Overthinking is defined as spending more time thinking about something than is necessary or productive.
As an HSP, we tend to overthink, and this is also one aspect of the HSP Trait others might find difficult to relate to.
And friends, family, colleagues may offer: “you think too much,” but as we know, it is not as simple as turning a switch on or off.
It can be challenging for HSPs to turn it down or turn it off completely.
Overthinking can certainly make us feel anxious and perhaps self-critical if we are contemplating something negative.
In some circumstances thinking things through can be of benefit; examining all aspects of a potential new place to live would be wise for an HSP—location, infrastructure, countryside setting, or city neighbourhood, level of crime, even the position of the building itself in relation to sun/light, noise.
And at the other end of the scale, there are certainly times when you can overthink something that might not even happen.
So what’s going on, and how can we deal with this?
The D of DOES stands for Depth of Processing, the HSP acronym for characteristics present in HSPs formulated by Dr. Elaine Aron.
So as an HSP, you will naturally be a deep thinker.
The E of DOES mentioned earlier refers to Empathy and Emotional Intensity.
So empathy for others may lead you to people-pleasing but not before you may contemplate whether you prefer not to go to an event versus letting a friend down for declining.
Another common tendency of HSPs is to be a perfectionist, with a level of self-criticism for good measure.
Perfectionism can also lead you to examine things repeatedly to avoid making any possible mistakes while aiming for the highest possible standards.
As an HSP, on occasion, you will likely overthink to the point of exhaustion.
Depth of processing can be a tiring aspect of the trait. Simple thoughts may develop into thoughts including your past, the present, and the future.
The HSP “joke” is that you never have a single thought; it’s always very many thoughts and a few completely unrelated ones for good measure.
So how can you deal with overthinking? Here are some solutions.
1. Self Care
I feel that everything radiates out from here.
If you’ve read about the HSP trait, you’ll know self-care is right up there in importance.
Aspects of the DOES are tiring, and you need to fine-tune yourself as a consequence.
I’m talking about basic diet choices; sleep; being aware of and reducing/eliminating alcohol intake, drugs including caffeine, regular exercise.
And being kind to yourself on the days you may have the odd relapse.
Looking at your mental health is the next logical step.
2. Any past traumas?
As part of the natural evolution, after discovering you are an HSP and learning more about the trait, dealing with any past traumas is something to consider.
It can be beneficial to look at your past through your new HSP lens.
According to Dr. Bessel van der Kolk: “hiding your core feelings takes an enormous amount of energy and saps your motivation to pursue worthwhile goals.”
Although not essential, enlisting the help of a therapist will allow you to communicate fully in a safe space.
3. Emotionally Balance
If you’re still with your therapist, this could be the next aspect to work on.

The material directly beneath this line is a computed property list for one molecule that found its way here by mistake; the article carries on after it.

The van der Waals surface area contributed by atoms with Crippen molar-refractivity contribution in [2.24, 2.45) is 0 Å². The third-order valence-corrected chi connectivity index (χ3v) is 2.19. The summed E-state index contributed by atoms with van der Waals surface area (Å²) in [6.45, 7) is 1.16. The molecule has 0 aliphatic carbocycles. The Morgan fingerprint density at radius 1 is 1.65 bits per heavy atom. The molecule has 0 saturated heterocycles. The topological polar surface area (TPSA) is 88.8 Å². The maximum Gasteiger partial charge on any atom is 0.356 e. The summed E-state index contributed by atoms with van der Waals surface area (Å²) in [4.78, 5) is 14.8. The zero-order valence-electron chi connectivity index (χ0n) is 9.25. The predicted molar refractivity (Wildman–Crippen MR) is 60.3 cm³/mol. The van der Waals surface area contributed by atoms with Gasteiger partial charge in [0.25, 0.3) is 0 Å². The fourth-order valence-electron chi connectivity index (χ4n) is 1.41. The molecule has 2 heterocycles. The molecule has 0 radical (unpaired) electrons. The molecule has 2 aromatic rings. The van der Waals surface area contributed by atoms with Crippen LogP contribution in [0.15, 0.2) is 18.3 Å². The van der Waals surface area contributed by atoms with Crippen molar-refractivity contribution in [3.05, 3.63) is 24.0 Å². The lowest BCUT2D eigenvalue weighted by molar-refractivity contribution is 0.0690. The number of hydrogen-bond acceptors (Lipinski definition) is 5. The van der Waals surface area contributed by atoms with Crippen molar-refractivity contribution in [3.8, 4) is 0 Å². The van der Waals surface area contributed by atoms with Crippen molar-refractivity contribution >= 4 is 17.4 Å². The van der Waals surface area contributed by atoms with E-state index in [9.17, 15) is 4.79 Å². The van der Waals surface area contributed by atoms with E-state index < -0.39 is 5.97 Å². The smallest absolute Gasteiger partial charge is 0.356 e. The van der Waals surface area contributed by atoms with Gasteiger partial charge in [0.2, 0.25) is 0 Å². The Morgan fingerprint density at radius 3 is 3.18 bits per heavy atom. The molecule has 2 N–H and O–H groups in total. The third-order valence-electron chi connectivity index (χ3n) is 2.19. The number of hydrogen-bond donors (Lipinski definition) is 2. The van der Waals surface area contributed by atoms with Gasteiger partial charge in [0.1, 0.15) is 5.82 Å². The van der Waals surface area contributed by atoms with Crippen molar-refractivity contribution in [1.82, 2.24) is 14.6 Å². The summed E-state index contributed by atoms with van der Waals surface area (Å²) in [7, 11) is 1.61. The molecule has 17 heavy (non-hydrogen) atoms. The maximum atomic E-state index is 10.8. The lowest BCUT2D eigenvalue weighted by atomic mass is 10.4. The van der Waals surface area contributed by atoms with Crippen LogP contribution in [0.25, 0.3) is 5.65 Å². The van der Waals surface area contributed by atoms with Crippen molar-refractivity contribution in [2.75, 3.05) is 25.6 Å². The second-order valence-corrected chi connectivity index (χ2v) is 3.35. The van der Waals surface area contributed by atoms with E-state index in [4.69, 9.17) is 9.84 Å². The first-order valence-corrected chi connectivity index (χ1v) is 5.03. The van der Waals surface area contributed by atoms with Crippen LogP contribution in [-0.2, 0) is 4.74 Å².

We all take some beliefs from our childhood that may limit us in some way.
You will know if you react more emotionally than rationally in a given situation.
Looking at this can help you resist the triggers you have and become more emotionally balanced as a result.
Consequently, you will have less chance of a misunderstanding with someone or even a more severe conflict.
HSPs can quickly start overthinking when their behavior and others are involved.
“Did I upset them?” “Could I have said it differently Even: “Will they want to see me again?”
These are the thoughts that can occur when you’re emotional without checking out logically if they are true.
Remember, as a general rule, we frequently interpret what someone’s words or actions mean in a completely different way to what was meant by them.
Also, in the toolkit for dealing with any level of trauma, practicing yoga can help an HSP focus on the present.
While simultaneously allowing you to be in touch with your body, it’s perfect for your mind and body and is a natural aid to minimizing overthinking.
There are many online possibilities and perhaps some classes reopening after the pandemic, depending on location.
Another related practice to have in your toolkit, meditation, in my view, is the go-to for quelling those intrusive thoughts.
It is a calming way to pull yourself into the present and can be done almost anywhere when the need arises.
It is a practice, so it may not be something you find natural, but persevere, and you will get there.
There are apps available for your phone and many guided meditations online.
Journaling won’t be for everyone, yet it can be a great way to silence overthinking.
When you catch your overthinking, take out your pocket notebook and write down your thoughts.
Again this is something you can do almost anywhere.
Some do this first thing in the morning to start the day off, others just before bed, to calm the mind before sleep.
If you are creative in other ways, doodling may work for you, coloring, painting, or even writing a few bars of your new musical score as ways to express your thoughts.
It’s all about getting your thoughts out of your mind.
Have you tried using any of these six ways to deal with overthinking?